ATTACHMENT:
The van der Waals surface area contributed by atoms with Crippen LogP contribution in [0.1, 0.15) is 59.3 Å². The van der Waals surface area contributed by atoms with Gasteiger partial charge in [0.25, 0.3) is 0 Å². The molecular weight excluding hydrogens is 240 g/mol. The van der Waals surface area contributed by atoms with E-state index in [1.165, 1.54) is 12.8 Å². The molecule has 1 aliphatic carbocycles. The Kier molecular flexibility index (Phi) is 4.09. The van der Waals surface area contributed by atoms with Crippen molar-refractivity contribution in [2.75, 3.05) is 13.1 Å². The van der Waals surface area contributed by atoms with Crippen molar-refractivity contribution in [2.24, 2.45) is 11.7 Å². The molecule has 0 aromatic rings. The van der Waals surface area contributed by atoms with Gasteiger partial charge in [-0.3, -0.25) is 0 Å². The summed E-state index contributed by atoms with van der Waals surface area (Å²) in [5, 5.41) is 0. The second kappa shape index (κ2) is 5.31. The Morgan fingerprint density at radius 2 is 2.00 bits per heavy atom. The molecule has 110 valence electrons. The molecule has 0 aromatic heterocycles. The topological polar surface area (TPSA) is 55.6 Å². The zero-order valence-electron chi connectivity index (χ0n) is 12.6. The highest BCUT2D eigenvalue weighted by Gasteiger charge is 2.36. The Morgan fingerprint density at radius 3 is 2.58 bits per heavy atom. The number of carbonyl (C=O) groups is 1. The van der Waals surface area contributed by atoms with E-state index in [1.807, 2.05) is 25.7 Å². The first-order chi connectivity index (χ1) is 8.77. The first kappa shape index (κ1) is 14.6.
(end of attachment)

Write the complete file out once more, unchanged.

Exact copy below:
The van der Waals surface area contributed by atoms with Crippen LogP contribution in [0.1, 0.15) is 59.3 Å². The van der Waals surface area contributed by atoms with Gasteiger partial charge in [0.25, 0.3) is 0 Å². The molecular weight excluding hydrogens is 240 g/mol. The van der Waals surface area contributed by atoms with E-state index in [1.165, 1.54) is 12.8 Å². The molecule has 1 aliphatic carbocycles. The Kier molecular flexibility index (Phi) is 4.09. The van der Waals surface area contributed by atoms with Crippen molar-refractivity contribution in [2.75, 3.05) is 13.1 Å². The van der Waals surface area contributed by atoms with Crippen molar-refractivity contribution in [2.24, 2.45) is 11.7 Å². The molecule has 0 aromatic rings. The van der Waals surface area contributed by atoms with Gasteiger partial charge in [-0.3, -0.25) is 0 Å². The summed E-state index contributed by atoms with van der Waals surface area (Å²) in [5, 5.41) is 0. The second kappa shape index (κ2) is 5.31. The Morgan fingerprint density at radius 2 is 2.00 bits per heavy atom. The molecule has 110 valence electrons. The molecule has 0 aromatic heterocycles. The topological polar surface area (TPSA) is 55.6 Å². The zero-order valence-electron chi connectivity index (χ0n) is 12.6. The highest BCUT2D eigenvalue weighted by Gasteiger charge is 2.36. The Morgan fingerprint density at radius 3 is 2.58 bits per heavy atom. The number of carbonyl (C=O) groups is 1. The van der Waals surface area contributed by atoms with E-state index in [1.807, 2.05) is 25.7 Å². The first-order chi connectivity index (χ1) is 8.77. The first kappa shape index (κ1) is 14.6.